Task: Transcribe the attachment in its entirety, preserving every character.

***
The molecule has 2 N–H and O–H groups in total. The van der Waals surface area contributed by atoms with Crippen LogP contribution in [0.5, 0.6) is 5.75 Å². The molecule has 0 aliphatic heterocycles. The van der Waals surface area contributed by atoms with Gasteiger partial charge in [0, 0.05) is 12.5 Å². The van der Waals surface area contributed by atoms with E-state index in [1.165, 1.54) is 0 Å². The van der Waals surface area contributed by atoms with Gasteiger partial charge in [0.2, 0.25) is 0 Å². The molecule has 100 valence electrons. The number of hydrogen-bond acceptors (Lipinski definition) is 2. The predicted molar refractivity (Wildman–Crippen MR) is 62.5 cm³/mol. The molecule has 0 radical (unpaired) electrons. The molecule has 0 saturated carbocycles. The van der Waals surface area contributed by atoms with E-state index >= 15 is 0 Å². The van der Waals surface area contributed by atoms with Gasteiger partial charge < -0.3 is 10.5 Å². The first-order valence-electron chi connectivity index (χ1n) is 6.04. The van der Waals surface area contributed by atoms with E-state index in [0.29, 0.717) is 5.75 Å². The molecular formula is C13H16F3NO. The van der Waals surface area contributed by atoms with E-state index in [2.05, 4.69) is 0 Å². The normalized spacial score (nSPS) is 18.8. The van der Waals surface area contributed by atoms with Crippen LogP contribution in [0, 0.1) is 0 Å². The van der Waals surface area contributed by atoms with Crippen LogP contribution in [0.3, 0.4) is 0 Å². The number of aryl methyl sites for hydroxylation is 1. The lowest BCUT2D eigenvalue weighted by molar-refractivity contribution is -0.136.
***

The molecule has 2 N–H and O–H groups in total. The van der Waals surface area contributed by atoms with Crippen LogP contribution in [0.5, 0.6) is 5.75 Å². The molecule has 0 aliphatic heterocycles. The van der Waals surface area contributed by atoms with Gasteiger partial charge in [0, 0.05) is 12.5 Å². The van der Waals surface area contributed by atoms with E-state index in [1.165, 1.54) is 0 Å². The van der Waals surface area contributed by atoms with Gasteiger partial charge in [0.2, 0.25) is 0 Å². The molecule has 100 valence electrons. The number of hydrogen-bond acceptors (Lipinski definition) is 2. The predicted molar refractivity (Wildman–Crippen MR) is 62.5 cm³/mol. The molecule has 0 radical (unpaired) electrons. The molecule has 0 saturated carbocycles. The van der Waals surface area contributed by atoms with E-state index >= 15 is 0 Å². The van der Waals surface area contributed by atoms with Gasteiger partial charge < -0.3 is 10.5 Å². The first-order valence-electron chi connectivity index (χ1n) is 6.04. The van der Waals surface area contributed by atoms with E-state index in [0.29, 0.717) is 5.75 Å². The molecular formula is C13H16F3NO. The van der Waals surface area contributed by atoms with E-state index in [2.05, 4.69) is 0 Å². The normalized spacial score (nSPS) is 18.8. The van der Waals surface area contributed by atoms with Crippen LogP contribution in [0, 0.1) is 0 Å². The van der Waals surface area contributed by atoms with Crippen LogP contribution in [0.3, 0.4) is 0 Å². The number of aryl methyl sites for hydroxylation is 1. The lowest BCUT2D eigenvalue weighted by molar-refractivity contribution is -0.136.